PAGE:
Freshman US Representative Bill Posey of Florida violated the cardinal rule of media statements: Never repeat their punch-line words in your denial.
Quoth Posey, in the Orlando Sentinal:
There is no reason to say that I'm the illegitimate grandson of an alligator.
[...] U.S. Rep. Bill Posey, R-Rockledge, introduced legislation last month that would require all presidential candidates to submit a birth certificate when qualifying to run. Posey said the intent was to prevent a repeat of what happened last year, when fringe critics of then-candidate Barack Obama questioned his citizenship.
Instead, the bill fell flat — it has yet to attract a co-sponsor — and Posey took a beating from late-night comedy-show hosts and liberal media, who accused him of kowtowing to extremists in his party.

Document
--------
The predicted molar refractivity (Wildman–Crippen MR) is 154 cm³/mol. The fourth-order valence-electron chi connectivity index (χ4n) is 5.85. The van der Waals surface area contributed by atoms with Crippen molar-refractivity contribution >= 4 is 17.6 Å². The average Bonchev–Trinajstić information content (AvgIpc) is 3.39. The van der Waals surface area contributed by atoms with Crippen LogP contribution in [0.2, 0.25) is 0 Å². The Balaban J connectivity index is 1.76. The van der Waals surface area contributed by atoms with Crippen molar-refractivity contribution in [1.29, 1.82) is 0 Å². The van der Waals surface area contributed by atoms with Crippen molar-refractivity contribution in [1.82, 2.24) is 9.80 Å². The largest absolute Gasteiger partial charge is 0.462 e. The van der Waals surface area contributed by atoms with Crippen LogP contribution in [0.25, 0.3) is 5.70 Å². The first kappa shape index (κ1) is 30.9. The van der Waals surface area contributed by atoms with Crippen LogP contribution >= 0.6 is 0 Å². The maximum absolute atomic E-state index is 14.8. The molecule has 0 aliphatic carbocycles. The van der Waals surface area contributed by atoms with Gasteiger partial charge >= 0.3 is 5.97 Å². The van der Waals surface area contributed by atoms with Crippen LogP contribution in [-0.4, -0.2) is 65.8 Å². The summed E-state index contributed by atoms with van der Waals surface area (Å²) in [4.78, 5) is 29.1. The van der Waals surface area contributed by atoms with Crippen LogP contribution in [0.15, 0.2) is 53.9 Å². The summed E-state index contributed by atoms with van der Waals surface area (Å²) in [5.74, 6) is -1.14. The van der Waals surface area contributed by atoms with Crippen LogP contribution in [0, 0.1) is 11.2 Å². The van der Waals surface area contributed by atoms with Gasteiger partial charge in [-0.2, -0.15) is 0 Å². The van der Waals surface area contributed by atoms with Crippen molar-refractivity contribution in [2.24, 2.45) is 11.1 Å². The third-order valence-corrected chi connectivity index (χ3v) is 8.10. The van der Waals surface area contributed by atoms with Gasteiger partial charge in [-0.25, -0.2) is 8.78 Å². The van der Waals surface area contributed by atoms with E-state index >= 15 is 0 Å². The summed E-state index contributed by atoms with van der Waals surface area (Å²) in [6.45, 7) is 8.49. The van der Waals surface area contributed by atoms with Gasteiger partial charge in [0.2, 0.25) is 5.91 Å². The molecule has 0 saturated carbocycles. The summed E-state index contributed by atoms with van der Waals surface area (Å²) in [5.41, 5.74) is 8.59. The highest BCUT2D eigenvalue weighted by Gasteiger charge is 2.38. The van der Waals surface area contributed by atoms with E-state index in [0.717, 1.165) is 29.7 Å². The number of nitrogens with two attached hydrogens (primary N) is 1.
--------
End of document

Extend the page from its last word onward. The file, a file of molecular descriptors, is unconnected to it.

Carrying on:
In fairness, I should point out that it would be wrong to interpret this quote as a denial that he is the illegitimate grandson of an alligator. In fact, as the context makes clear, Posey was simply insisting that it would be "name-calling and personal denigration" to actually say he is the illegitimate son of an alligator--a point that all of us, including alligators, can probably agree on.
(Update: I had forgotten it this morning, but that whole Posey's-grandmother-and-alligator story didn't just fall out of the sky:
|The Colbert Report||Mon - Thurs 11:30pm / 10:30c|
|Bill Posey Alligator Rumors|
As I've said before, Colbert is a much greater threat to conservative guests than Stewart is; trusting Colbert's faux-conservative persona, they blithely follow him much farther into the quicksand.)